On the utility side of things, Prentice points out that the modernisation of the benchmarking studies produced by the Caribbean Electric Utility Services Corporation (CARILEC) is poised to revolutionise the way regulators can utilise energy performance data. The CARILEC studies are crucial to the region’s power sectors in that they analyse the performance of utility companies across the region based on the set key performance indicators (KPIs) by which they all operate. The modernisation exercise focused on updating the study’s KPIs to reflect current circumstances and available renewable energy resources as well as automating the studies and creating a platform making the data easily accessible for the relevant organisations. Following on the technical sessions with CARILEC members to update the KPIs, TAPSEC supported the scoping for the benchmarking platform, which is currently under development.

A new digital platform placing this data at the fingertips of utilities and regulators is key to the ongoing creation of modern benchmarks and updated regulations that are relevant to the changing energy landscape. The data will also provide a strong foundation for the updated energy policies and plans made by governments and regional institutions like the CARICOM Secretariat and the Caribbean Center for Renewable Energy and Energy Efficiency (CCREEE).

In the arena of alternative transport, the Regional Electric Vehicle Strategy (REVS) framework focuses on boosting regional electric vehicle uptake with the aim of moving the region’s transportation systems towards energy sustainability and efficiency. Based on findings coming out of the CARICOM Secretariat’s Regional Electric Vehicle Working Group and further developed by CCREEE, the REVS framework includes application examples illustrating its execution in four different types of CARICOM infrastructure and one case study based on Barbados, which has the region’s highest EV uptake. Prentice’s goal was to support the creation of a framework from which any CARICOM country might be able to implement the strategy using the example of the most applicable nation, from large islands like Jamaica, to continental nations like Belize, OECS islands like St. Lucia or smaller islands like Montserrat.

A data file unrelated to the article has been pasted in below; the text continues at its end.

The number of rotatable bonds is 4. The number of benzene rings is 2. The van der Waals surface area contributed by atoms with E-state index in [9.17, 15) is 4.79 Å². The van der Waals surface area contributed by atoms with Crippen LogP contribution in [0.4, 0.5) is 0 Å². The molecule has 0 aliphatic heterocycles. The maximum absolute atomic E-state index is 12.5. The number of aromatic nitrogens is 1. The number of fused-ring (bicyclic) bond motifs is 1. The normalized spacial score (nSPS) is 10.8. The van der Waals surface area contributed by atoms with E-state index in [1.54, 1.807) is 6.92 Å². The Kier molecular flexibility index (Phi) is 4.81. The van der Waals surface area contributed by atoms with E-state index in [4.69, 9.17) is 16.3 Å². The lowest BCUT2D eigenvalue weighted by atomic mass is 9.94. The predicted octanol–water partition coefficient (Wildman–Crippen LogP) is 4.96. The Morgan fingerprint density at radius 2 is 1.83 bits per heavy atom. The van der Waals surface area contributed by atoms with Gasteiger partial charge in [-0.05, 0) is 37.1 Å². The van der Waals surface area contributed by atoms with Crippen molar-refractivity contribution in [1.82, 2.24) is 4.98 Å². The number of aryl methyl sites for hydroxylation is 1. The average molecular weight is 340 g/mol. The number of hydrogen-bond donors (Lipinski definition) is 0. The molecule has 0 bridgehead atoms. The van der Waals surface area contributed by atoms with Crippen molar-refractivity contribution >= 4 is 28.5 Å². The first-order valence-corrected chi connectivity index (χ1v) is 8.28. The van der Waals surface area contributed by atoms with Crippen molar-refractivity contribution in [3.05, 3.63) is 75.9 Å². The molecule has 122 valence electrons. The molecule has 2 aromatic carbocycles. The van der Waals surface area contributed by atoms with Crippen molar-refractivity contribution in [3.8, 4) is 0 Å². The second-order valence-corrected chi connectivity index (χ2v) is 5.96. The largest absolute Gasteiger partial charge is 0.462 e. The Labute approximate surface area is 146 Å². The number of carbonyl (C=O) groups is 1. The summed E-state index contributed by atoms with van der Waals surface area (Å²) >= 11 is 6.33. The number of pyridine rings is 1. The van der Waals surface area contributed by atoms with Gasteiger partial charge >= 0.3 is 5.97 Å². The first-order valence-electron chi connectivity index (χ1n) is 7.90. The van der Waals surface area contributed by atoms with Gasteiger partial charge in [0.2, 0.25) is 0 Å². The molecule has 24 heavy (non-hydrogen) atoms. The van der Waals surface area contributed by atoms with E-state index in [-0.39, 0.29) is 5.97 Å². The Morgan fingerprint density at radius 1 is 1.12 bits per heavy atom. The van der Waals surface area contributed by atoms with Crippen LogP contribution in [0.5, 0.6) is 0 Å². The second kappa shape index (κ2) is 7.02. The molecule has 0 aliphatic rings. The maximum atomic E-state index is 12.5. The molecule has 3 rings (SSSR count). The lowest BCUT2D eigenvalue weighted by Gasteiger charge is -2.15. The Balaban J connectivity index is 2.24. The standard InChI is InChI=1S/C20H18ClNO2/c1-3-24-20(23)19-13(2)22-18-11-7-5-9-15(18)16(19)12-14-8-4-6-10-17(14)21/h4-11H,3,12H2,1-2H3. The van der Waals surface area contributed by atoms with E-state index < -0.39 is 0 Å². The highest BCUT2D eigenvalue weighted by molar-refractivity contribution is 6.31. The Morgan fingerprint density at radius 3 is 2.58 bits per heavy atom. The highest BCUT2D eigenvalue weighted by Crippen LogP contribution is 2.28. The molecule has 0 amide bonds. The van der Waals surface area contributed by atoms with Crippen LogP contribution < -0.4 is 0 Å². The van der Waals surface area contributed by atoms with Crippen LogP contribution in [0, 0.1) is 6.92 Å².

The CARICOM Policy and Regulations Help Desk is one of the projects Prentice is most excited about overseeing. TAPSEC partnered with the CARICOM Secretariat for this first-of-its-kind facility, which provides CARICOM Member States with technical assistance in the creation and maintenance of sustainable energy policies and regulations. Launched in 2020, the Help Desk operates on the basis of a robust framework and calls on an existing pool of technical consultants to serve the needs of ministries and regulators seeking support in the development, modernisation or implementation of energy policies, legislation, regulations and programmes. Nine projects were initiated through the Help Desk in its first iteration, one of which was the aforementioned Regional Electric Vehicle Strategy. Most exciting for Prentice is the prospect of the Help Desk’s framework being institutionalised within CARICOM Energy or the CCREEE to provide Member States with continued access to the resource.

Taken together, the various policy initiatives under Sparkle Prentice’s leadership reveal a concerted effort to strengthen regional policy and regulatory frameworks in order to create an environment that embraces and advances renewable energy and energy efficiency. This, in turn, feeds into TAPSEC’s overall aim of helping the region to meet the goals outlined by the CARICOM Energy Policy, which is the path by which we will reach our sustainable and resilient future. Sound policy and regulatory frameworks are therefore critical elements of the map that will get us there.